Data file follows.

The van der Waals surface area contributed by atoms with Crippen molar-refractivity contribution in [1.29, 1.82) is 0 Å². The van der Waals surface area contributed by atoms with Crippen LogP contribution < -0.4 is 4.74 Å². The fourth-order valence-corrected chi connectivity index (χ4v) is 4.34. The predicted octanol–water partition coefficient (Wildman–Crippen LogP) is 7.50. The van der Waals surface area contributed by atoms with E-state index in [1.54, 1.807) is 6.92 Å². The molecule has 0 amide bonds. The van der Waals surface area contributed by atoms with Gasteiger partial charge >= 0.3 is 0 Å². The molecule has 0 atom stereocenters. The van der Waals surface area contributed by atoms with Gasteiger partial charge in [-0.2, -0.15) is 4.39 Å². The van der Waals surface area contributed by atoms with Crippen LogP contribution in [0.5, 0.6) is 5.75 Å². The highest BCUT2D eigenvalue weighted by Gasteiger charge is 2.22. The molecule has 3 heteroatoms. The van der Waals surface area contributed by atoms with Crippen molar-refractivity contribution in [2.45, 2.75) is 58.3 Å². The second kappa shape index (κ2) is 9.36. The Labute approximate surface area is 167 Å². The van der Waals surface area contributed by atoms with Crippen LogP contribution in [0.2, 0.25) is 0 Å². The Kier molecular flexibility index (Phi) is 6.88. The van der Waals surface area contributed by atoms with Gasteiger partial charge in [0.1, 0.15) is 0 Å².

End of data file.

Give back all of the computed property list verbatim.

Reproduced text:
The van der Waals surface area contributed by atoms with Crippen molar-refractivity contribution in [1.29, 1.82) is 0 Å². The van der Waals surface area contributed by atoms with Crippen LogP contribution < -0.4 is 4.74 Å². The fourth-order valence-corrected chi connectivity index (χ4v) is 4.34. The predicted octanol–water partition coefficient (Wildman–Crippen LogP) is 7.50. The van der Waals surface area contributed by atoms with E-state index in [1.54, 1.807) is 6.92 Å². The molecule has 0 amide bonds. The van der Waals surface area contributed by atoms with Gasteiger partial charge >= 0.3 is 0 Å². The molecule has 0 atom stereocenters. The van der Waals surface area contributed by atoms with Gasteiger partial charge in [-0.2, -0.15) is 4.39 Å². The van der Waals surface area contributed by atoms with Crippen LogP contribution in [0.5, 0.6) is 5.75 Å². The highest BCUT2D eigenvalue weighted by Gasteiger charge is 2.22. The molecule has 3 heteroatoms. The van der Waals surface area contributed by atoms with Crippen molar-refractivity contribution in [2.45, 2.75) is 58.3 Å². The second kappa shape index (κ2) is 9.36. The Labute approximate surface area is 167 Å². The van der Waals surface area contributed by atoms with Crippen LogP contribution in [0.2, 0.25) is 0 Å². The Kier molecular flexibility index (Phi) is 6.88. The van der Waals surface area contributed by atoms with Gasteiger partial charge in [0.1, 0.15) is 0 Å².